The World’s First Open (Professional) Badminton Tournament

Written by Geoff Hinder

The World’s First Open (Professional) Badminton Tournament.

Click on images to enlarge.

Prakash Padakone (India) playing Morten Frost Hansen (Denmark) in the Men’s singles final of the world’s first open badminton tournament.

Photo: Peter Richardson

Prakash Padukone would be the first men’s singles winner of the Friends Provident Masters Open. The World’s first open badminton tournament was played in the Royal Albert Hall, London between 19th and 22nd September 1979. The event was the final of the first-ever ‘Masters’ – the world’s inaugural badminton tournament open to both professionals as well as amateurs. 20 of the top players in the world were invited and it was sponsored by Friends Provident. The tournament marked the arrival of Open Badminton and gave players an opportunity to receive money for winning while playing badminton. There had been much debate and heated argument for many years variously described as amateurism, professionalism and sham amateurism. It was at the International Badminton Federation’s AGM in May 1979 that revised rules were adopted, which would not harm aspirations for badminton to become an Olympic sport.

The Badminton Association of England anticipating that Open Badminton was coming had already started planning and was able to stage the First Open Badminton Tournament with the co-operation of Friends Provident Life Office and the Royal Albert Hall only four months later. To receive prize money players had to be licensed. Total prize money distributed in the Men’s Singles and Ladies’ Singles was £7,500 the winner receiving £3,000, while in the Men’s and Ladies’ Doubles prize money totaled £2,850 the winning pair sharing £1,500. The tournament was played in groups of four, singles runners up received £1,500, the second in any group £750, third £500 and fourth £250. In doubles runners up shared £1,500, third in group £400, and fourth £200.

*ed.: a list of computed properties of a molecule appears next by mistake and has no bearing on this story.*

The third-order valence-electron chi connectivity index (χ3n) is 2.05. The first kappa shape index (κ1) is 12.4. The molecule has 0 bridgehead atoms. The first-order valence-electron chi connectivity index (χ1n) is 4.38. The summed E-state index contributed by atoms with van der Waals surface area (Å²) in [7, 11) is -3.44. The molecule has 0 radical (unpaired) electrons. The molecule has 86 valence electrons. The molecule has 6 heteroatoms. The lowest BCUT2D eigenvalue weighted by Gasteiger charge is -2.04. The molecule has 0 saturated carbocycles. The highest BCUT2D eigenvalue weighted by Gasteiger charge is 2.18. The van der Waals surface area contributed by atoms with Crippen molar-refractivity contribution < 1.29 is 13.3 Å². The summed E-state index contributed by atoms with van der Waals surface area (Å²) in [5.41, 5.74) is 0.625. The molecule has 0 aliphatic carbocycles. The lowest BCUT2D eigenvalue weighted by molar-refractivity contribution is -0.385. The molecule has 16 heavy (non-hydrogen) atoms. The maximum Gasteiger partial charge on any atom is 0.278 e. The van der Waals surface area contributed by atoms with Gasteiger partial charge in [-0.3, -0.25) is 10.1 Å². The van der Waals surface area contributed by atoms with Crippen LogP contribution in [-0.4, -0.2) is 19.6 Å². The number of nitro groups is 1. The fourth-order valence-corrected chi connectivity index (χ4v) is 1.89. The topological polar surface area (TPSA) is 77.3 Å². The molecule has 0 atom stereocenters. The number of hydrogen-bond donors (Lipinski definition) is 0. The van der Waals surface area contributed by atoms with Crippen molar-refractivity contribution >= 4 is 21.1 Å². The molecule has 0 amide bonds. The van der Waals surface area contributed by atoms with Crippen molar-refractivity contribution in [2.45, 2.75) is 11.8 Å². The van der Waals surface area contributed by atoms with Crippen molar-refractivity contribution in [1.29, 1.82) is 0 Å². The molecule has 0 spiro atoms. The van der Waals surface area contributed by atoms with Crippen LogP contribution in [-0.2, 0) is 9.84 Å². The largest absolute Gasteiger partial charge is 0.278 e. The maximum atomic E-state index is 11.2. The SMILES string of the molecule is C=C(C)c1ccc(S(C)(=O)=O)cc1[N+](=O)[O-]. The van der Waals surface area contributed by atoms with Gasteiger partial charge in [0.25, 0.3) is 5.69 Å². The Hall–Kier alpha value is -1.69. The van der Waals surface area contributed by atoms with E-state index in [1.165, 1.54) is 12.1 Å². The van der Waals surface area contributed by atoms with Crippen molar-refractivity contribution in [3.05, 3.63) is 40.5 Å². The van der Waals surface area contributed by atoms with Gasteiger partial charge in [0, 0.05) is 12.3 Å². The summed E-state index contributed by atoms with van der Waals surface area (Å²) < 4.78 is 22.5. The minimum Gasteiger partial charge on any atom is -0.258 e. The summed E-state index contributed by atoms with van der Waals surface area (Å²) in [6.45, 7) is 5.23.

Morten Frost Hansen (Denmark) and Prakash Padakone (India)

Photo: Peter Richardson

In the men’s singles final Prakash Padakone beat Morten Frost Hansen (Denmark) 15-4,15-11. The victory was worth £3000.00 (Rs 54,000) in prize money, but Prakash was not even eligible for it, for he had played the tournament as an amateur. The money this time would swell the coffers of the Badminton Association of India (BAI) but, more importantly it would usher in an era of badminton with proper prize money and status as in other popular sports, instead of players having to make do with a ‘sham amateur’ status.
Men’s Singles Final: Prakash Padukone (India) bt Morten  Frost Hansen (Denmark) 15-4,15-11.
Women’s Singles Final: Lene Koppen (Denmark) bt Gillian Gilks (England) 12-10, 11-4.
Men’s Doubles Final: Thomas Kihistrom & Bengt Froman (Sweden) bt Ray Stevens & Mike Tredgett (England) 18-16, 15-9.
Women’s Doubles Final: Nora Perry & Jane Webster (England) bt Yoshiko Yonekura & Atsuko Tokuda (Japan)

Women’s Doubles Final: Yoshiko Yonekura & Atsuko Tokuda (Japan) (Left) and Nora Perry & Jane Webster (England).

Photo: Peter Richardson

Men’s Doubles Final: Thomas Kihistrom & Bengt Froman (Sweden) beat Ray Stevens & Mike Tredgett (England) 18-16, 15-9.

Photo: – Louis Ross.

You May Also Like…

The First Thomas Cup Final

The First Thomas Cup Final

The First Thomas Cup Final In 1939 Sir George Thomas who was the president of the International Badminton Federation...

This function has been disabled for National Badminton Museum.